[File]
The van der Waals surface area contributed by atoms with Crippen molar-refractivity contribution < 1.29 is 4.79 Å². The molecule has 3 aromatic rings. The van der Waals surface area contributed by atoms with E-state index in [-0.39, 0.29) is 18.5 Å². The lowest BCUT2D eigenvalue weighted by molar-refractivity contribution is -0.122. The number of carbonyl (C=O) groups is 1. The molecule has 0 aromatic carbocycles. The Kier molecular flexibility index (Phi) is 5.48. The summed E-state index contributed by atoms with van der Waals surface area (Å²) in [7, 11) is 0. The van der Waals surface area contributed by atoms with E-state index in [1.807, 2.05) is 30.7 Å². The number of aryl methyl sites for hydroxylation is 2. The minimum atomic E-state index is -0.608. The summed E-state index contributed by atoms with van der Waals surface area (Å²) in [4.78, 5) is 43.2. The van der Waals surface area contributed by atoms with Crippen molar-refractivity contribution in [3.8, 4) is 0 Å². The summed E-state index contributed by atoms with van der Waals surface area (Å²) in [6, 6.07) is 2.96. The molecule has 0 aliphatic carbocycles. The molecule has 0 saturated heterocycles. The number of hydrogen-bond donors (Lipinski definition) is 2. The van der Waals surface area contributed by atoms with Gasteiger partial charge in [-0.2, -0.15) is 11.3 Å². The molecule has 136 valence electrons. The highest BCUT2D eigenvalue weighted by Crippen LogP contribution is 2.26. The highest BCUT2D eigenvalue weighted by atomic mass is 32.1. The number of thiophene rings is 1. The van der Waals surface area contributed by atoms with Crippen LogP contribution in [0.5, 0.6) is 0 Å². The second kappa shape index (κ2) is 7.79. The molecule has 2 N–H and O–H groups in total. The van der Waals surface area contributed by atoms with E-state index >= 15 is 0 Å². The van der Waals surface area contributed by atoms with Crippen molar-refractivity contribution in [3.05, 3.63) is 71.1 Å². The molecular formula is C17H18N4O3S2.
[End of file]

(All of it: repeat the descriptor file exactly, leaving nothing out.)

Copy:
The van der Waals surface area contributed by atoms with Crippen molar-refractivity contribution < 1.29 is 4.79 Å². The molecule has 3 aromatic rings. The van der Waals surface area contributed by atoms with E-state index in [-0.39, 0.29) is 18.5 Å². The lowest BCUT2D eigenvalue weighted by molar-refractivity contribution is -0.122. The number of carbonyl (C=O) groups is 1. The molecule has 0 aromatic carbocycles. The Kier molecular flexibility index (Phi) is 5.48. The summed E-state index contributed by atoms with van der Waals surface area (Å²) in [7, 11) is 0. The van der Waals surface area contributed by atoms with E-state index in [1.807, 2.05) is 30.7 Å². The number of aryl methyl sites for hydroxylation is 2. The minimum atomic E-state index is -0.608. The summed E-state index contributed by atoms with van der Waals surface area (Å²) in [4.78, 5) is 43.2. The van der Waals surface area contributed by atoms with Crippen molar-refractivity contribution in [3.8, 4) is 0 Å². The summed E-state index contributed by atoms with van der Waals surface area (Å²) in [6, 6.07) is 2.96. The molecule has 0 aliphatic carbocycles. The molecule has 0 saturated heterocycles. The number of hydrogen-bond donors (Lipinski definition) is 2. The van der Waals surface area contributed by atoms with Gasteiger partial charge in [-0.2, -0.15) is 11.3 Å². The molecule has 136 valence electrons. The highest BCUT2D eigenvalue weighted by Crippen LogP contribution is 2.26. The highest BCUT2D eigenvalue weighted by atomic mass is 32.1. The number of thiophene rings is 1. The van der Waals surface area contributed by atoms with Crippen LogP contribution in [0.5, 0.6) is 0 Å². The second kappa shape index (κ2) is 7.79. The molecule has 2 N–H and O–H groups in total. The van der Waals surface area contributed by atoms with E-state index >= 15 is 0 Å². The van der Waals surface area contributed by atoms with Crippen molar-refractivity contribution in [3.05, 3.63) is 71.1 Å². The molecular formula is C17H18N4O3S2.